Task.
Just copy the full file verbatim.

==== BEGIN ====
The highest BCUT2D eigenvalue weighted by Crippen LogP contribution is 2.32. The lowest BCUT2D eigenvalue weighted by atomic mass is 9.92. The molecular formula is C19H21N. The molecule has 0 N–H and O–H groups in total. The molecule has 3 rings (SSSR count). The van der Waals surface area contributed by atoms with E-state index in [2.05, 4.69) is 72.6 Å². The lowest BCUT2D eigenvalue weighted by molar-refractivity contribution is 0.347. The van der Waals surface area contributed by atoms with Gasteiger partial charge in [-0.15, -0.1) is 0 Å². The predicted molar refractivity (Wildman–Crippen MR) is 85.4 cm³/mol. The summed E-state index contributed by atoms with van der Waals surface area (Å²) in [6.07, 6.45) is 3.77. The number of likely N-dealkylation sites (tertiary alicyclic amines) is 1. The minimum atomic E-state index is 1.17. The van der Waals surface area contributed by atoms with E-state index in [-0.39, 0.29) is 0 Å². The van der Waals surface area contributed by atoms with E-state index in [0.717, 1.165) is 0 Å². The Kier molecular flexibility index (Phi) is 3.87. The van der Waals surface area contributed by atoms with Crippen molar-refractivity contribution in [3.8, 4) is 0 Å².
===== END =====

The highest BCUT2D eigenvalue weighted by Crippen LogP contribution is 2.32. The lowest BCUT2D eigenvalue weighted by atomic mass is 9.92. The molecular formula is C19H21N. The molecule has 0 N–H and O–H groups in total. The molecule has 3 rings (SSSR count). The van der Waals surface area contributed by atoms with E-state index in [2.05, 4.69) is 72.6 Å². The lowest BCUT2D eigenvalue weighted by molar-refractivity contribution is 0.347. The van der Waals surface area contributed by atoms with Gasteiger partial charge in [-0.15, -0.1) is 0 Å². The predicted molar refractivity (Wildman–Crippen MR) is 85.4 cm³/mol. The summed E-state index contributed by atoms with van der Waals surface area (Å²) in [6.07, 6.45) is 3.77. The number of likely N-dealkylation sites (tertiary alicyclic amines) is 1. The minimum atomic E-state index is 1.17. The van der Waals surface area contributed by atoms with E-state index in [-0.39, 0.29) is 0 Å². The van der Waals surface area contributed by atoms with E-state index in [0.717, 1.165) is 0 Å². The Kier molecular flexibility index (Phi) is 3.87. The van der Waals surface area contributed by atoms with Crippen molar-refractivity contribution in [3.8, 4) is 0 Å².